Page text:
Friday, July 03, 2015

Nature Notes....

Yesterday I spent most of the day mowing and while I was gazing off, I saw this giant wasp with a 6" long poker floating below her.  I had seen this creature before and I knew what she was, but still, it's quite exciting to see something like it just floating by nonchalantly.  I suppose to her it was not a nonchalant flight.  I'm sure she was on a mission!

The female Ichneumon Wasp has this very long ovipositor which she uses to insert her eggs into old wood.  She lays her eggs in tunnels where the horntail wasp larvae are, and Mrs. Ichneumon's babies will feed on them when they hatch out.  Sounds like a nasty little way to feed your babies, but everybody's got to eat somebody, right?

What's amazing to me is how in the world does that little wasp drill a hole into the wood?  Incredible!  No power tools, no torque wrench, no chainsaw!  Just a little poker on the end of her abdomen. I do think that sometimes they find a hole that has already been "predrilled" and go in that way too.  No matter what, it's amazing!

Yesterday I saw her fly by me.  Today I went on a hunt for one and had my phone in my pocket.  I was about to give up the search when here she came.  In my excitement, I couldn't get the phone camera up and running fast enough to snap a photo.  She even landed on my leg!  Kinda creepy, but kinda cool too.  I was glad that my leg didn't look like a tree trunk after all!  They say Ichneumon wasps won't try to harm humans so I didn't feel threatened.

Here's a link to very cool video showing the actual depositing of eggs if you're interested.  It's a few minutes long and quite cool to witness.  I'm determined to find another Ichneumon wasp out there one of these days.  By the way, as I was waiting for Mrs. Ichneumon to come back out (which she did not) I did notice something else laying on the bark of the tree.  It pays to wait and look and observe.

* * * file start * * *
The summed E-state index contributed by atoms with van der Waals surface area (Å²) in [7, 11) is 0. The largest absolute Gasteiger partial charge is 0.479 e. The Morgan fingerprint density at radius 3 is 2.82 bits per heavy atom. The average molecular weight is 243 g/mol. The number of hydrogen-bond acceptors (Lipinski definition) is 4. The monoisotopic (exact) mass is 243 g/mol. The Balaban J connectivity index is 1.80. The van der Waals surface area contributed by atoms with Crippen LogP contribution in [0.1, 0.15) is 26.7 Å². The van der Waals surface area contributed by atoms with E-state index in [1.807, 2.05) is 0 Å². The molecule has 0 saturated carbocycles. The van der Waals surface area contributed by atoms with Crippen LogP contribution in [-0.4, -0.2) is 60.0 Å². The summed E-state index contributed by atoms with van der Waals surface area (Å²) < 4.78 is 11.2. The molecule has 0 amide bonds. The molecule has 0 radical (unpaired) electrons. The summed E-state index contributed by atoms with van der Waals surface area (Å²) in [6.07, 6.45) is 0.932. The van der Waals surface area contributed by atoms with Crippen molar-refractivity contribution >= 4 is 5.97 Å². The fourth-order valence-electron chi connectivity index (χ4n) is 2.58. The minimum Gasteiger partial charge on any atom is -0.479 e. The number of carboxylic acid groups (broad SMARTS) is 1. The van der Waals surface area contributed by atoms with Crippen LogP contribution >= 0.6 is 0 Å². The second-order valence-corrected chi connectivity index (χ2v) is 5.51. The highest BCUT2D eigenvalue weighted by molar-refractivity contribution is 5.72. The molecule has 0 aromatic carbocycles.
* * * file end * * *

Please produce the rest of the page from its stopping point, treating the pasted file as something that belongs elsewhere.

On the swoop of the bark that was peeling off this dead tree was a mish-mash of a nest.  I know the nest type and the two eggs tell me these are a dove's.  We have lots and lots of doves around right now, and they will lay eggs all summer long.  Still, kinda fun to find!

Here's a photo of milkweed.  I think our milkweed is called "Showy Milkweed."  And it is!  I think it's so pretty and intricate.  Monarch butterflies love milkweed and lay their eggs on them.  I'm hoping to come back to this little patch and check for Monarch eggs and/or butterflies laying eggs.  One time we found a chrysalis on a milkweed plant and brought it inside and watched it emerge.  It was one of those awesome times when the kids were little and curious about all things nature.

Did you see the full moon two nights ago?  Oh, so pretty and orange when it just came up.  We've had lots of smokey skies from the Washington fires, and it makes the moon and sun look orange-y when they set or rise.  This moon is up high and peeking through the clouds.

I hope you're enjoying nature this summer.  So much to see! So much to learn!


  1. In those large photos the wasp looks pretty scary, to someone like me who has only had experience with the human-biting kind. I'm not sure I've calmed down yet, even though you told us at the end that they do not harm humans.